These will help you see the candidate's real-world development capabilities with Alef.

What does the following simple Alef code do?
fn main() {
	println("Hello, World!");
This code prints the string 'Hello, World!' to the standard output.
What will be the output of the following Alef code?
fn main() {
	var x = 10;
	var y = 20;
The output will be '30'. This code declares two variables 'x' and 'y', assigns them the values 10 and 20 respectively, and then prints their sum.
What does the following Alef code do?
fn main() {
	var arr = [1, 2, 3, 4, 5];
	for i in arr {
This code prints each number in the array 'arr' on a new line. The 'for' loop iterates over each element in the array.
What does the following Alef code do related to threading?
fn main() {
	thread t1 = new thread(fn() {
		println("Hello from thread 1");
This code creates a new thread 't1' and starts it. The thread prints 'Hello from thread 1' when it runs.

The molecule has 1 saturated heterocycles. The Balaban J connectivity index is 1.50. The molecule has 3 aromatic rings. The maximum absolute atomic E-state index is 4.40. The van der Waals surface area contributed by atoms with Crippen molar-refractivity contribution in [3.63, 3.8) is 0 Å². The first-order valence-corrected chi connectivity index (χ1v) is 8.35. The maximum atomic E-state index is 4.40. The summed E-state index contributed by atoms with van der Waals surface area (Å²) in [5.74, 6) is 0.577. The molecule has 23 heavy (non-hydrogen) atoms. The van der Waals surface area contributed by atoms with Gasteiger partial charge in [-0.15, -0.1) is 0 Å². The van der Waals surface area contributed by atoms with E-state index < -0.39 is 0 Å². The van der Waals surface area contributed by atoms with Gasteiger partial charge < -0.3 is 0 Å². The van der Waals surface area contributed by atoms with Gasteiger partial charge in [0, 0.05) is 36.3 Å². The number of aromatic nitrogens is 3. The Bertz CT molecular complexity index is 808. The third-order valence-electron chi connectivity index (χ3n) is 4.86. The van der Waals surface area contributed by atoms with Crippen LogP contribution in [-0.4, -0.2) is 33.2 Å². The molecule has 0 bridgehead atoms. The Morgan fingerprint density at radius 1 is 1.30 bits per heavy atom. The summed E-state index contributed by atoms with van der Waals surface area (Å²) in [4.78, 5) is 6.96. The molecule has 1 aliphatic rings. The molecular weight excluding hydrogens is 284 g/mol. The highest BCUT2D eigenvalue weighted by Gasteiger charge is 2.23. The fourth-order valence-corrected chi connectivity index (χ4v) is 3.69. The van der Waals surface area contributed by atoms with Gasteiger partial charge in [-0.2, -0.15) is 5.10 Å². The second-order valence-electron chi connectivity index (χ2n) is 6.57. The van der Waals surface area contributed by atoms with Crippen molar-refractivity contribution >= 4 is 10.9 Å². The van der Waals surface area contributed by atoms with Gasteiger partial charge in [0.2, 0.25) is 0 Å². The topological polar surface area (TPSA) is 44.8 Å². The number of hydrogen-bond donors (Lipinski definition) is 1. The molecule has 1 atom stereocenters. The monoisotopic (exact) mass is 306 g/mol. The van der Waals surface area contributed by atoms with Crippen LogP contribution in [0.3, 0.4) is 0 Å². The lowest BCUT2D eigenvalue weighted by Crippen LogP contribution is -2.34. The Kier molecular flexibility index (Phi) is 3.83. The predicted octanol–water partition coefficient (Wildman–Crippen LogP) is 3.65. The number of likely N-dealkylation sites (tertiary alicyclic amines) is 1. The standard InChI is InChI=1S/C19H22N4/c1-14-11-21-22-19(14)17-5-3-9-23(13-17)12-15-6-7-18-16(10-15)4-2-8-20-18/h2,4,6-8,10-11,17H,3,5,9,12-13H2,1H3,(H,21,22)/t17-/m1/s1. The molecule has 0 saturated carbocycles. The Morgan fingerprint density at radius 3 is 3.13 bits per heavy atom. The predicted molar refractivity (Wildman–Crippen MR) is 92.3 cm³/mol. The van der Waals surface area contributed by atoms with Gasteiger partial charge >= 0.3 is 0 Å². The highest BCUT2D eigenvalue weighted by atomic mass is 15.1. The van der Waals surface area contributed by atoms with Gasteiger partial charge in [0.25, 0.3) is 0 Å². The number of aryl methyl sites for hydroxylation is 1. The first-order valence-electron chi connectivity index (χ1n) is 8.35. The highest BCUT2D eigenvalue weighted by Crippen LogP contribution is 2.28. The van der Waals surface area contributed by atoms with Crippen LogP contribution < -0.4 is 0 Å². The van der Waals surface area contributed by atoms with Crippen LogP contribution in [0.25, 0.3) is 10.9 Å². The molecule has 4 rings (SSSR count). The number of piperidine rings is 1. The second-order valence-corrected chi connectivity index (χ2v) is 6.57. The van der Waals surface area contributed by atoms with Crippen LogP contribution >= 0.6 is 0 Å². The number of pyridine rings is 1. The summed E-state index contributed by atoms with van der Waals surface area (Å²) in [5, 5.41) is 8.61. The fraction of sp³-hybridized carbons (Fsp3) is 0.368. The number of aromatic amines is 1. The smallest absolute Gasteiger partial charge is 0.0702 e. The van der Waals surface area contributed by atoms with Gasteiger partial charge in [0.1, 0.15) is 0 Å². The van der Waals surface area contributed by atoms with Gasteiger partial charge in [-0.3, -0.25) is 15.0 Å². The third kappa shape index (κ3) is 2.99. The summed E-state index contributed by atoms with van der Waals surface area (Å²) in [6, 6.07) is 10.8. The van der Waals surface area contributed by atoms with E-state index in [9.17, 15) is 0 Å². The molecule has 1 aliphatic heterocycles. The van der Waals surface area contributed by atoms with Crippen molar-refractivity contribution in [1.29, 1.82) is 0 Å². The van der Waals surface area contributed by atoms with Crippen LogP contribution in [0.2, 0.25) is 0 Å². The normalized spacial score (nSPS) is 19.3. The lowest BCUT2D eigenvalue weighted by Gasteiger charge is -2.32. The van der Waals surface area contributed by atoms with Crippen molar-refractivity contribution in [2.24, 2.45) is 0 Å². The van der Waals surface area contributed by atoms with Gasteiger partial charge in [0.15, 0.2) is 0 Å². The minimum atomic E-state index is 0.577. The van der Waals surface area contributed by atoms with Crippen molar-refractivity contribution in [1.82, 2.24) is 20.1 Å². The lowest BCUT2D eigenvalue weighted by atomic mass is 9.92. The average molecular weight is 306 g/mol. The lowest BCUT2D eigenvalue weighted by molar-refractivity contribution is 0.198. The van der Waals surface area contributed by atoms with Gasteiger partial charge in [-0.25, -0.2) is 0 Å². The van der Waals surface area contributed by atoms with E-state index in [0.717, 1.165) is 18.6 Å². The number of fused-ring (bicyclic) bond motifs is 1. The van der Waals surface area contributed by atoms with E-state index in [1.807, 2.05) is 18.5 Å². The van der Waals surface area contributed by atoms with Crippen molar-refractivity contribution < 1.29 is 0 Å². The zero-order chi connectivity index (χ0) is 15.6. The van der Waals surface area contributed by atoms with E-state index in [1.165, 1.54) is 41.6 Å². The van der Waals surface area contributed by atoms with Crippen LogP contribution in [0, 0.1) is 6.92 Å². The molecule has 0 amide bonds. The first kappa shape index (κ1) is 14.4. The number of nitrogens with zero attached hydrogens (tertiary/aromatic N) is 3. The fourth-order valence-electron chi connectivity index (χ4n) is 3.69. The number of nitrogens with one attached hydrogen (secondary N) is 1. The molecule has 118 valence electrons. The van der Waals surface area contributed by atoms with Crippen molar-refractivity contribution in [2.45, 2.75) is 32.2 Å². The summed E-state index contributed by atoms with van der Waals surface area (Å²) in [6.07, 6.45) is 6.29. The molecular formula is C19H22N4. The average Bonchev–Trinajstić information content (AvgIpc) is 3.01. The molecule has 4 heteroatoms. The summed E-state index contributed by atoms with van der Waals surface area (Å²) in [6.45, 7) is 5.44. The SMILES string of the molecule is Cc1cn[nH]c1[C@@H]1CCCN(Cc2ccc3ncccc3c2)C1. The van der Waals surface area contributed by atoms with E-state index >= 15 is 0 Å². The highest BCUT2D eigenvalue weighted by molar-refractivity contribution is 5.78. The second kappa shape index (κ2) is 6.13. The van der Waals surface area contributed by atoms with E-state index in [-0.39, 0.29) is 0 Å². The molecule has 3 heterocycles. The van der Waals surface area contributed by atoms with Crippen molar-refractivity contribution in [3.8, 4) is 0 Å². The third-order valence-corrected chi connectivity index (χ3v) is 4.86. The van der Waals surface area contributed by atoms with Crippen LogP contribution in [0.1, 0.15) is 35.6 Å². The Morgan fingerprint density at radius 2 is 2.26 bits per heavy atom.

Wrap-up questions

Final candidate for Alef Developer role questions

The final few questions should evaluate the candidate's teamwork, communication, and problem-solving skills. Additionally, assess their knowledge of microservices architecture, serverless computing, and how they handle Alef application deployments. Inquire about their experience in handling system failures and their approach to debugging and troubleshooting.

How would you import a module in Alef?
In Alef, a module is imported using the 'import' keyword, followed by the module name. For example, 'import math;' imports the math module.
What are promises in Alef and how would you use them?
Promises in Alef are objects that represent the eventual completion or failure of an asynchronous operation. They are used to handle asynchronous operations in a more flexible and composable way than callbacks.
How would you create and use a generator in Alef?
In Alef, a generator is a special kind of function that can be paused and resumed. It is created using the 'function*' syntax, and used with the 'yield' keyword to pause execution and with the 'next' method to resume it.

Alef application related

Product Perfect's Alef development capabilities

Beyond hiring for your Alef engineering team, you may be in the market for additional help. Product Perfect provides seasoned expertise in Alef projects, and can engage in multiple capacities.